Based on the popular manga series "Little Forest" written & illustrated by Igarashi Daisuke, Little Forest: Summer and Autumn is the first installment of the 2-part live-action adaptation written and directed by Mori Junichi. Starring Hashimoto Ai in the title role of Ichiko, it tells the tale of a young woman who left the big city to settle back in her small hometown Komori, located on a mountain in the Tohoku region. It may be a temporary transfer for Ichiko, as she lives with nature while trying to reflect on certain life events that led to her hometown journey.

Little Forest: Summer & Autumn - Review

The town's name Komori is translated to 'little forest', Ichiko explains. She notes further the humidity since it's located at the bottom of a mountain basin, thus there is a damp and sweltering heat during summer. As the title suggests, it covers both summer and autumn, with each season featuring dishes prepared by Ichiko using local ingredients. As each dish is prepared, Ichiko also reveals a bit of herself.

The Summer season began with the planting of rice. Ichiko also bakes bread, followed by amazake or rice sours. We are also introduced to one of Ichiko's neighbors and friend, Yuta (Miura Takahiro). Ichiko invited the young man to share and enjoy the amazake. 

The third dish - silverberry jam - is a trip down memory lane as Ichiko talks about a recent relationship with a young man that turned awry. It's like the fruit itself, which is sour until it ripens to offer its unique sweetness. The next two dishes - Worcestershire sauce and Nutella - are related to her Mom (Kirishima Karen) who left without explaining why.  

Ichiko is isolated, except when Yuto, Kikko (Matsuoka Mayu) and her elderly neighbors visit her on occasion. 

Autumn arrives while gathering the Akebi fruit - it's considered a mysterious and beautiful fruit native to the north of Japan. It also brings back childhood memories, associated with Kikko (Matsuoka).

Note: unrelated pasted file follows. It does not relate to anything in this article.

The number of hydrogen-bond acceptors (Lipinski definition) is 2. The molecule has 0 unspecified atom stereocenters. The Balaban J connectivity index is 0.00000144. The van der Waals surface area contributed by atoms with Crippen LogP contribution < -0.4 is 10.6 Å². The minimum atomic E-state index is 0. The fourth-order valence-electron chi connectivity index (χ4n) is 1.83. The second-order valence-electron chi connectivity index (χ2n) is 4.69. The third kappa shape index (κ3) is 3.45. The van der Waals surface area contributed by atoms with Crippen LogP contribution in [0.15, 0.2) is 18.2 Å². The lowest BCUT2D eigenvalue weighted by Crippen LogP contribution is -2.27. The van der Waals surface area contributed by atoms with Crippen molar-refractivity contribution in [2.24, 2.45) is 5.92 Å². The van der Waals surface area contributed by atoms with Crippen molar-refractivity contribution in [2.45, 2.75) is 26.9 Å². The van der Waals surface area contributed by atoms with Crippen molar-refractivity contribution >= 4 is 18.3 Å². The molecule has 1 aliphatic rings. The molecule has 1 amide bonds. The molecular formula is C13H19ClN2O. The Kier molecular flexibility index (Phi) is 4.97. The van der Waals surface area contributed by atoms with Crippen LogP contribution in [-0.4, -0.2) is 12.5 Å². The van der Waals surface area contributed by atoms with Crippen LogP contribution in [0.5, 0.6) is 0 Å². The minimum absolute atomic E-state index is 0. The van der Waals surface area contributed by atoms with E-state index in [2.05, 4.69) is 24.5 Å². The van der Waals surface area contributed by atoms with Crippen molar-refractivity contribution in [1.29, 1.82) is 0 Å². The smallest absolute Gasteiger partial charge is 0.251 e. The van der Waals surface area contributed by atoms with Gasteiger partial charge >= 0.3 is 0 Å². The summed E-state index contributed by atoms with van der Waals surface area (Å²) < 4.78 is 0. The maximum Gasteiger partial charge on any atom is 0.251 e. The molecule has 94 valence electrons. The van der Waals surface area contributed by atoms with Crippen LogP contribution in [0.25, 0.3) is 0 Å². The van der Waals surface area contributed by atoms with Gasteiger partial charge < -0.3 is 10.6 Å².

While the movie has no particular sequence or order, it remains one fascinating slice-of-life and coming-of-age movie, with a special focus on Japanese food.


Little Forest: Summer & Autumn - Poster

Little Forest: Summer & Autumn - rating


Ichiko represents the modern Japanese woman - fiercely independent and capable, willing to adjust to both emotional and physical changes. Little Forest is both a spiritual and a culinary journey of a young woman who has come to appreciate nature, yet still trying to find herself and her place in the world.

Hashimoto Ai has built her acting resume with memorable and award-winning roles, including Control Tower, The Kirishima Thing, Another, Confessions (her debut movie), and The World of Kanako. In Little Forest, she was - again - at her finest. As Ichiko, she conveys a variety of emotions as she 'escapes' the big city and seeks refuge from her provincial hometown up in the mountains. 

Director and writer Mori Junichi made his debut film in 2002 entitled Laundry. It won the Sundance/NHK International Filmmakers Award in 2000, one of four winners selected from approximately 3000 applicants. His attention to details is very apparent in the movie - showcasing the well-presented dishes, featuring the beauty of the location while his actors demonstrated mastery of their characters.

Japanese restaurant Eatrip is responsible for the presentation of the dishes. Described as the 'Garden of Eating' it's owner, Nomura Yuri has a 

... background in design and media. She networks with farmers, bakers, food producers, and winemakers, showcasing them at the restaurant or in outside events. Nomura emphasizes farm-fresh organic produce generally served in a light Mediterranean mode, based around locally sourced, predominantly Japanese ingredients and home-made seasonings." [source]

While there are no cooking techniques particular to world-renowned chefs, the practical and simple approach to cooking is best exemplified by Ichiko in her dishes. A foodie lover or a nature lover will surely appreciate this film. Clocking at 111 minutes, Little Forest: Summer and Autumn is a cinematic experience that can make you hungry while reflecting on life, nature, and family.

 

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